Finnish technology group Wärtsilä and classification society RINA have announced a novel propulsion design that aims to achieve “immediate compliance with IMO 2023 targets.”
As disclosed, the new design features Wärtsilä 31DF 4-stroke engines operating with LNG fuel. The system sees a single engine being used for both propulsion and electric power.
“At Wärtsilä we are committed to leading shipping into a new era of higher efficiencies, lower operating costs, and greater environmental sustainability. This cooperation project with RINA is fully in line with these ambitions, and we see this propulsion arrangement as being an important and value-adding option for the coming generation of newbuilds,” Lars Anderson, Director, Product Management & Sales Support, Wärtsilä Marine Power commented.
So far, the conventional approach in ship design was to use 2-stroke engines for propulsion and 4-stroke engines for electric power generation.
With the new arrangement, it will require two 4-stroke dual-fuel engines, with options for electric power back-up from batteries or a small dual fuel generator when the ship is idle. The power output of the engine is ranging from 4.6 to 9.6 MW, at 720 and 750 rpm.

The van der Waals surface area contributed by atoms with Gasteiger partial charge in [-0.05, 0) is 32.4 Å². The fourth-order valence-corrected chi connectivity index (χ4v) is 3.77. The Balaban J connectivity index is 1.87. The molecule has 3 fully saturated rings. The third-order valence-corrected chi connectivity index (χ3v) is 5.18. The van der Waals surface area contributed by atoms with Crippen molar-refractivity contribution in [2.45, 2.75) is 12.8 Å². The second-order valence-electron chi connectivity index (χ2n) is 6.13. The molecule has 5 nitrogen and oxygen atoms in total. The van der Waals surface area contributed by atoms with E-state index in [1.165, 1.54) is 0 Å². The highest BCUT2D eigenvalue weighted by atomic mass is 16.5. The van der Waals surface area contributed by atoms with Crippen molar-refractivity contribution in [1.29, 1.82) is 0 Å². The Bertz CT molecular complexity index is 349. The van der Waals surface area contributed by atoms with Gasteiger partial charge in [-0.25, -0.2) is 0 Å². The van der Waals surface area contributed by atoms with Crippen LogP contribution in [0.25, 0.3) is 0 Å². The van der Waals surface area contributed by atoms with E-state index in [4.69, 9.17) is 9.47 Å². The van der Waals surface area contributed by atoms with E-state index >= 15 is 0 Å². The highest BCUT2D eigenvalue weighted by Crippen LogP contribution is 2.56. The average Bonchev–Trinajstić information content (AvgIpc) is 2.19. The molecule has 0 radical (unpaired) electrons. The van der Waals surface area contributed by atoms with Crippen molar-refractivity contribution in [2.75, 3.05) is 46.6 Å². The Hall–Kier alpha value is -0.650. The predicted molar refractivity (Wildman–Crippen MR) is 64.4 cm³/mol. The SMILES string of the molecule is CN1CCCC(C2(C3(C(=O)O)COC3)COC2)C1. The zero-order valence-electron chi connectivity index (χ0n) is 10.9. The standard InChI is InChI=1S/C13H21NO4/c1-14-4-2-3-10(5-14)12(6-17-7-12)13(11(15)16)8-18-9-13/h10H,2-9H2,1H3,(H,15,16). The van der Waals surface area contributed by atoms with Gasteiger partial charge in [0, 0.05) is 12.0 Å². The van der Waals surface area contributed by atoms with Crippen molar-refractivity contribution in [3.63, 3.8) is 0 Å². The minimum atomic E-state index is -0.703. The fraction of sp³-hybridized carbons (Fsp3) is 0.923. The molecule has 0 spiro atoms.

The design can achieve a reduction of up to 50% from the Energy Efficiency Design Index (EEDI) reference level value, the company claims.
Specifically, at current shipping speeds, the system performance of the new arrangement provides at least the same, or better efficiency than an equivalent 2-stroke design.
At slower speeds, it has the potential to reduce fuel consumption and emission levels even further.
Overall, the arrangement is considered to be easier and less costly than traditional 2-stroke propulsion systems.
“The … Wärtsilä 31DF engine enables ship owners to reduce fuel costs, while at the same time being proactively prepared for the fuels of the future,” Antonios Trakakis, Greece Marine technical Director at RINA pointed out.
The project is part of Wärtsilä’s long-term sustainability goals to optimise the technological and operational aspects of the marine industry.
In April, the company introduced a combined engine plus selective catalytic reduction (SCR) packaged product, made to comply with China’s Stage II marine engine emission standard.
The standard will apply to inland waterway, coastal, river-sea, channel and fishing vessels operating in most rivers and around China’s major harbour areas.
The product is expected to be launched to the market in the third quarter of 2021.